Kate Kelly joined CNBC in May 2010 as a reporter focusing on hedge funds and Wall Street. She appears during CNBC's business day programming and contributes to CNBC.com.
Previously, Kelly was a staff reporter for The Wall Street Journal, where she spent a decade. She covered numerous firms for the Journal including Goldman Sachs and Morgan Stanley as well as the movie business and the New York Stock Exchange. Before joining the Journal in 2001, she was a writer and reporter for Time magazine and, before that, a reporter at The New York Observer.
She has won a number of prestigious awards, including two Gerald Loeb Awards, four awards from the Society of American Business Editors and a Livingston Award for Young Journalists in the national reporting category.
She also has been honored by the Newswomen's Club of New York, the Medill School of Journalism and the New York City Deadline Club. She is the best-selling author of "Street Fighters: The Last 72 Hours of Bear Stearns, the Toughest Firm on Wall Street" and she released her second book, "The Secret Club That Runs The World: Inside the Fraternity of Commodity Traders," in June 2014.
Kelly holds a bachelor's degree from Columbia College at Columbia University.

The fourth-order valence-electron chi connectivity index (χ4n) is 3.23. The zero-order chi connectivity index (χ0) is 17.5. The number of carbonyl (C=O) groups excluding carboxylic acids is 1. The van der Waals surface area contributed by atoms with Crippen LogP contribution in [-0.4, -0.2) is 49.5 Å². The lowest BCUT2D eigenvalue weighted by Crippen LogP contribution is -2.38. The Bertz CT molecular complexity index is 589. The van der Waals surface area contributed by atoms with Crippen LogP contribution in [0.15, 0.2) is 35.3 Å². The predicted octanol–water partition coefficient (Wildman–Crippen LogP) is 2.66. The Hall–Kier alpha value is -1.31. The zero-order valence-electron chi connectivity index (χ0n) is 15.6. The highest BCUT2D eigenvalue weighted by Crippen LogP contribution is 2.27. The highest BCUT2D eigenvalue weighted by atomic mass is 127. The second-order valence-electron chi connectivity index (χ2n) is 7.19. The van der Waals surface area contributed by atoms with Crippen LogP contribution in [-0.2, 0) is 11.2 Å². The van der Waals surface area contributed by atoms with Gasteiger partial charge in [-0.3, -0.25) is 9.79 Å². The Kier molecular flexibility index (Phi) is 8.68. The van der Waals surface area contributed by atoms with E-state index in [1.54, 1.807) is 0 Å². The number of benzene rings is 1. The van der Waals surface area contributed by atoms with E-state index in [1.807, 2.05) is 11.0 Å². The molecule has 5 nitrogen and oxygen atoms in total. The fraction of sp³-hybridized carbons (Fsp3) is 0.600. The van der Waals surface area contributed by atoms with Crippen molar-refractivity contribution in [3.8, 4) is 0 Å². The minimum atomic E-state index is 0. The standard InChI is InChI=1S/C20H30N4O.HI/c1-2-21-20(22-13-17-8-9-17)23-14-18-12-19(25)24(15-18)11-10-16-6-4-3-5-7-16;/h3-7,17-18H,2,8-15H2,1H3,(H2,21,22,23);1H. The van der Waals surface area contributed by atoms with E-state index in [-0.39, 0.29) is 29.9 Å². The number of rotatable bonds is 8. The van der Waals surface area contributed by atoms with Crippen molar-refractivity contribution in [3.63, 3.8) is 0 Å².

Follow Kate Kelly on Twitter @katekellycnbc.
Two months after announcing plans to sell its overseas wealth-management unit, Bank of America is in advanced, exclusive discussions about a potential $1.5 billion to $2 billion deal with the Swiss private-banking firm Julius Baer, says someone familiar with the matter.
Financial sponsor Carlyle Group is closing in on a deal to purchase a large Sunoco oil refinery in Philadelphia, according to three people familiar with the matter, in a transaction that could be completed in a matter of days, one of these people said.
CNBC's Kate Kelly reports the latest details from Chesapeake Energy's annual meeting, as its embattled CEO faces angry shareholders. David Dreman, Dreman Value Management chairman & CEO and Chesapeake shareholder, owns about a million shares of the company's stock and discusses why "he wouldn't buy any more shares at this point."
Hours before its annual meeting is set to begin Friday morning, Chesapeake Energy’s board is facing the near-certain defeat of its two directors who are standing for reelection, plunging the beleaguered company into even greater uncertainty.